I’ve written previously about some of the other cognitive biases we bring to the table when we consider inflation but this is a phenomenon I hadn’t included and probably ought to be.

The implication for central bankers is that even if energy prices (and even more importantly, food prices) flatten out so that they are not going up any more – and thus, food and energy inflation will revert to zero after a year – consumers may still encode a high level of inflation expectations because of the level of prices.

And that would really suck, to use a technical term. Because the Fed has very little control over the level of gasoline prices, especially if the world is retreating from nuclear power and there is anything to the “Peak Oil” hypothesis. Inflation expectations could come unmoored even as inflation itself was contained.

In that case, the Fed better hope that the “anchoring” hypothesis is false, since that anchor will be dragged to a new anchorage!

Again, note that there isn’t anything the Fed could do about this, besides trying to be extra hawkish and convince everyone that despite the high level of prices they don’t need to fear inflation. But I am still not convinced that despite St. Louis Fed President Bullard’s supposition that the Fed could trim $100bln from QE2 the central bank actually will do anything. I think that most Fed officials view the costs of tightening too early as much higher than the costs of tightening “a little” too late. And while I think that pulling back on some of the liquidity might not be a bad thing, as it would help take some of the steam from equity and commodity markets, that isn’t the same as saying that it would be helpful to shoot interest rates much higher.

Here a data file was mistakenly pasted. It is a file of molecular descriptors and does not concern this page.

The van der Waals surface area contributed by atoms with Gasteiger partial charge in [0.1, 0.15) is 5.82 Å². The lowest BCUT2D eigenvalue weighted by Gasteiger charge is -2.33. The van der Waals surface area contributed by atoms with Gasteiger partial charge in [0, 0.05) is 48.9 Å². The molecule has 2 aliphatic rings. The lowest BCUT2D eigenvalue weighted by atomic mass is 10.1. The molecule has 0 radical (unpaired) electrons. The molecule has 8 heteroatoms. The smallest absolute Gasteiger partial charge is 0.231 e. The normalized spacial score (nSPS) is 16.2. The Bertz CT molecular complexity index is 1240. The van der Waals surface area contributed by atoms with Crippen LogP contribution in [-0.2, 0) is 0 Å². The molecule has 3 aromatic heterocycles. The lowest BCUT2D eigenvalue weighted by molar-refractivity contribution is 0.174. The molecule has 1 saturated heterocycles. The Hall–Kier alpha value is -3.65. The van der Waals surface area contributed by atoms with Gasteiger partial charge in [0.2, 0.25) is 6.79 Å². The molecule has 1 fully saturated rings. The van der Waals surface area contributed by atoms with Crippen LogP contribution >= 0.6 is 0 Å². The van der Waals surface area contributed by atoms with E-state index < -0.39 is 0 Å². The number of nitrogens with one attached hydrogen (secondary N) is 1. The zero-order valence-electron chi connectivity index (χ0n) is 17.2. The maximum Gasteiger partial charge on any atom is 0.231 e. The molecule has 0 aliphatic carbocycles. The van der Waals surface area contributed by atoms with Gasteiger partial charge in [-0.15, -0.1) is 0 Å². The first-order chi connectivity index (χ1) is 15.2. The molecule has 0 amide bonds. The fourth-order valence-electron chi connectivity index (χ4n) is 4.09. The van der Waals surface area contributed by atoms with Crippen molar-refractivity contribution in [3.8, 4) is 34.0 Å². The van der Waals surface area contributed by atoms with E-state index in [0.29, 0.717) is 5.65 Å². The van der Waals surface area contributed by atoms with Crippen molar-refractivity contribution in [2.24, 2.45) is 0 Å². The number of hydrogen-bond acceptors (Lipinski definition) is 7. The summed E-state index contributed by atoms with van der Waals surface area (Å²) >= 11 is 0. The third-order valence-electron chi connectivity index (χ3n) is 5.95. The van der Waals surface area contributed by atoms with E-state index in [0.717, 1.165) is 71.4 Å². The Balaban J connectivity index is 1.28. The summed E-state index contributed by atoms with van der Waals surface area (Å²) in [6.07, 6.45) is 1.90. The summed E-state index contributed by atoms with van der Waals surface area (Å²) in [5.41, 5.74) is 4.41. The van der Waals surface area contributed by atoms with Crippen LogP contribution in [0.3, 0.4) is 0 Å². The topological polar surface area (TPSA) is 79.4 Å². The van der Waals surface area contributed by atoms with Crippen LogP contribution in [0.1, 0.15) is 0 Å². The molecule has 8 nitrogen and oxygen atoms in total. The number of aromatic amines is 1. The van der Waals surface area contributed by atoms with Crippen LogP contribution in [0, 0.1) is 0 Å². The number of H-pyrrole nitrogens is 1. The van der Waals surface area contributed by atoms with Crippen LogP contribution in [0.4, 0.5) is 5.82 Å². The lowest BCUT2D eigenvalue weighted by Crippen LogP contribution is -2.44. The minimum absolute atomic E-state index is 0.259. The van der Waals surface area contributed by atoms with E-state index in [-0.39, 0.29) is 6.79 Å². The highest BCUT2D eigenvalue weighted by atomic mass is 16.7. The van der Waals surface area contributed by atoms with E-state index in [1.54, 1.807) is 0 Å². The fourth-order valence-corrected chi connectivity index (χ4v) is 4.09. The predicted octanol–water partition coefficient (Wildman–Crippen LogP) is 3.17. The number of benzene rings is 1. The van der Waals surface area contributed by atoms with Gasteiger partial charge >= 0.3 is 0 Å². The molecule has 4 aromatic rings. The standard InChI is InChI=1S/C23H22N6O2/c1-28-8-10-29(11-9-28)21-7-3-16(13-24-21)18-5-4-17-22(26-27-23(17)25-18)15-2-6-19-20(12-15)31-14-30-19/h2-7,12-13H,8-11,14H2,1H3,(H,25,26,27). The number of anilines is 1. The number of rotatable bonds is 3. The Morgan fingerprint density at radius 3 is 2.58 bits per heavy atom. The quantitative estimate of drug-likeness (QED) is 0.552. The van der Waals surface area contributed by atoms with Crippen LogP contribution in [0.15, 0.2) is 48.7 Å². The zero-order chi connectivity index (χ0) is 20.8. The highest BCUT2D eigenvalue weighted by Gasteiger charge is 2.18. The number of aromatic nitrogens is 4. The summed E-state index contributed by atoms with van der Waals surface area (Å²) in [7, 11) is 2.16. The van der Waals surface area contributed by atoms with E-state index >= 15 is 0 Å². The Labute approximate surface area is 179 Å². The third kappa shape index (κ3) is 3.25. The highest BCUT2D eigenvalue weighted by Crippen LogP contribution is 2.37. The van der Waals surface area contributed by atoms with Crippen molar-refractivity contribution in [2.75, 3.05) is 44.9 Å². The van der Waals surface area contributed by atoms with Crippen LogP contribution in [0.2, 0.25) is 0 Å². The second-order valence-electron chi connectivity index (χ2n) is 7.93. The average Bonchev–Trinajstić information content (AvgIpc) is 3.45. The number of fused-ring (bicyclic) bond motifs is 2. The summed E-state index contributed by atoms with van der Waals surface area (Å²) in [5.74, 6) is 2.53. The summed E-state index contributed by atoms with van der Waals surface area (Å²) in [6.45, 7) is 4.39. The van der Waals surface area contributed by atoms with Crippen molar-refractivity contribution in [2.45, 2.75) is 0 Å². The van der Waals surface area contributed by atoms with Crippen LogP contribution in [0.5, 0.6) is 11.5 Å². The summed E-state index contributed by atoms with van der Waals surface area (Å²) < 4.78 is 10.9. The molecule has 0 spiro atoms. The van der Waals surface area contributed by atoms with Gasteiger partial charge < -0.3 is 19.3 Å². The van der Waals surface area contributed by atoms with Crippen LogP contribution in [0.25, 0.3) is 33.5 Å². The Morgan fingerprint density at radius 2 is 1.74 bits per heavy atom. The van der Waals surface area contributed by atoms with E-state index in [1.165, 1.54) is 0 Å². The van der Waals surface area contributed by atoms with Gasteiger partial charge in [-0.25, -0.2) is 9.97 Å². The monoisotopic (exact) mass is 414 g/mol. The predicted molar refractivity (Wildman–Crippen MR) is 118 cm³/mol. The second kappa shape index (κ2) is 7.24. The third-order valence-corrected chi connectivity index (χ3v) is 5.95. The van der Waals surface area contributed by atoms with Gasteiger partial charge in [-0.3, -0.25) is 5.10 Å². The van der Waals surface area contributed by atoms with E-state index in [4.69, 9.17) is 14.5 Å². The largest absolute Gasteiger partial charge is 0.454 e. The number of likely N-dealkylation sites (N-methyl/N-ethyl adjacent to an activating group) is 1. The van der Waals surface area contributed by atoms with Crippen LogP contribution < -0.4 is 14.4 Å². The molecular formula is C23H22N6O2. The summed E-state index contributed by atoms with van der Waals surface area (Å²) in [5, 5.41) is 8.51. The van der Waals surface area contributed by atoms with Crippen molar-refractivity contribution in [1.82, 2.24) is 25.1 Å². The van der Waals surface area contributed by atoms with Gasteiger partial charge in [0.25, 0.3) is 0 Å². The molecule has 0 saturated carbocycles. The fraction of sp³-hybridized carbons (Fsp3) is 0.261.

At least, that’s true with respect to near-term growth. It might be better in the long run to deflate this liquidity now rather than later, even if it means another recession right now. But I don’t think Fed officials think that long-term, and the only way they’ll tighten is if they really do convince themselves that hiking short rates and selling a trillion in bonds won’t cause interest rates to rise. They seem to be talking themselves into that one.

Tomorrow we start the Employment-week windup with the ADP Employment figure (Consensus: 208k from 217k). Even at the peak of the last recession, ADP never got much higher than this for any length of time, so expecting a big gain here is probably not a high-odds bet. At the same time, the underlying strength seems real even if it could prove to be ephemeral given other crosscurrents, so I wouldn’t want to bet on a sharp shortfall. And let’s face it, whatever comes out is likely to be construed as good for equities, until suddenly it isn’t. I have no insight as to when that will happen.


[1] The picture is similar if I use actual retail gasoline prices, but the series on BBG only goes to 1993 and I wanted the Gulf War spike.